Flying Tiger, Crouching Mahut (on Elephant), and some worries about protected areas in India

Its been a lean time here as far as my writing on this blog goes. I’m hoping this winter break somehow takes me over the hump and releases some pent up words, which, hopefully, will flow across this blog once again. Meanwhile, just to keep you hooked, allow me to share some more videos, like this one featuring a ferocious tigress.

You may be wondering, why is leafwarbler (yes, the same, who wrote this polemic against tigers) suddenly sharing videos of lions and tigers? Well, that lion getting tossed by a buffalo was obviously worth sharing as a fantastic bit of natural history! This one below is particularly interesting because it puts one of the most viewed viral videos—you must have seen that clip of a tiger leaping right up to the top of an elephant to attack the Mahut riding on its back, haven’t you?—within the proper broader context of the ongoing conflicts (and potential reconciliations) between tigers and people in India.

What do you think of that key point hammered in at the end of the video, about the importance of protected areas for tiger conservation? Hard to argue against that when dealing with a large carnivore which obviously needs large territories, and has such obvious potential for conflict. Yet, I have my doubts (which may be more suitable for another proper post) about the over-reliance on protected areas, and have often (most recently in India earlier this year) found myself arguing with conservationists in India about the need for more of a reconciliation ecology approach to at least augment the reservation ecology framework that has been enforced for some decades now. Protected areas, I feel, have done about all they can offer in a land full of so many people. Yet tigers—and even more, leopards—continue to “stray” outside their sanctuaries and national parks, and manage to persist in the surrounding human-dominated landscape matrix for various periods of time. These farm / village / suburban landscapes and what these animals do in them have only recently begun to attract the attention of researchers and conservationists alike. Much to think about and many stories to be told from this zone of conflict/overlap and potential reconciliation between humans and tigers (and leopards and elephants and…) but for now, it is good to have at least one dramatic visual story being told in its proper context.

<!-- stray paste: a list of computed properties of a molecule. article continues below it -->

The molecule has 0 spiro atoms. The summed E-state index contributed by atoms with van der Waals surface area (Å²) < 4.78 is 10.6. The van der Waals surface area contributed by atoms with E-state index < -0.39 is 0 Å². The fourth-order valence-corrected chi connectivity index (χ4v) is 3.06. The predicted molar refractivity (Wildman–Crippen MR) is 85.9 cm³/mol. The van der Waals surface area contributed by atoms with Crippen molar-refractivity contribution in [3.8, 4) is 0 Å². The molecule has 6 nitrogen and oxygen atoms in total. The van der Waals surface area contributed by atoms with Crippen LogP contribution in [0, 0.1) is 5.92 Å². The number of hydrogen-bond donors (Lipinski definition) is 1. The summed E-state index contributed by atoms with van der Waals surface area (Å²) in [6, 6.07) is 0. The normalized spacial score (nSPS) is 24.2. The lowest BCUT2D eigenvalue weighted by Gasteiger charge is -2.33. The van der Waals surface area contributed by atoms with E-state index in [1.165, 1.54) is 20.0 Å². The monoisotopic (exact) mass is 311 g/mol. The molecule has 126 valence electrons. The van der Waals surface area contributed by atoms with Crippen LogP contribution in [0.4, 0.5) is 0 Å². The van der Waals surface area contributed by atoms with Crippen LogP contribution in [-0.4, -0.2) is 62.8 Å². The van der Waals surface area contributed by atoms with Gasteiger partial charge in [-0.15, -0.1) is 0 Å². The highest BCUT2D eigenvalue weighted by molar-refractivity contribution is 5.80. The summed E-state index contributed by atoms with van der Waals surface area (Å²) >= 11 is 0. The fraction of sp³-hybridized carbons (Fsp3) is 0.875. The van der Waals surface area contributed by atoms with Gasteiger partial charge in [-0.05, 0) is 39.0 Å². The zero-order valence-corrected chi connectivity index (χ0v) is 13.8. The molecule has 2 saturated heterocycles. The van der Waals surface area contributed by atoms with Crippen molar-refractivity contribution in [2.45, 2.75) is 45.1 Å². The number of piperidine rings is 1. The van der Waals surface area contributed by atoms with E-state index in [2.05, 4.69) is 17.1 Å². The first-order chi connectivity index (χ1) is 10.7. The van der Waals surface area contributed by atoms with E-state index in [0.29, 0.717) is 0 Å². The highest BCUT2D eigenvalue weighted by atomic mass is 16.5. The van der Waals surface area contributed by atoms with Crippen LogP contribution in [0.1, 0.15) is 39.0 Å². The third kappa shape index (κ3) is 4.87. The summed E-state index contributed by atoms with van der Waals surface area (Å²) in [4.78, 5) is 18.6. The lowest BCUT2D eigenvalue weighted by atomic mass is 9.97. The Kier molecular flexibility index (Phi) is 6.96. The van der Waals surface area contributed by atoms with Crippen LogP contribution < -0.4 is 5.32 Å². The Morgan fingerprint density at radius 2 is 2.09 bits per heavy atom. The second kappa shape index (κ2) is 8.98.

Do you know more about ants than a second-grader?

Perhaps not as much as these second graders, who asked some great questions of the good folks over at Your Wild Life who visited their classroom recently:

Over the last couple years, we’ve worked with outstanding K-12 educators on a number of projects, including Belly Button Biodiversity and School of Ants. We enjoy collaborating with teachers on curriculum modules, and then actually visiting students in classrooms when we can. Last week, Lauren Nichols, De Anna Beasley, and Mack Pridgen of Tar Heel Ants joined me on a visit to to the bustling second-grade classroom at the Central Park School for Children in Durham, North Carolina.

Prior to our visit, these curious students submitted some hard-hitting, dare I say philosophical, questions about ants and their biology: “How did ants exist before we did?” and “What is a colony?” We had a blast answering the students’ questions and sharing live ant colonies with them. So much so that we made a little video so you could check out the second-grader-inspired ant Q & A for yourself — Enjoy!

via Ant Questions Answered!

And here’s a bonus ant doing a kamikaze attack on a spider… FOR THE QUEEN??!!!

For the Queen!

 

Oops!

Can we save the Pangolin by forgetting about it?

Yesterday was World Pangolin Day. Here’s my slightly late offering to mark the day: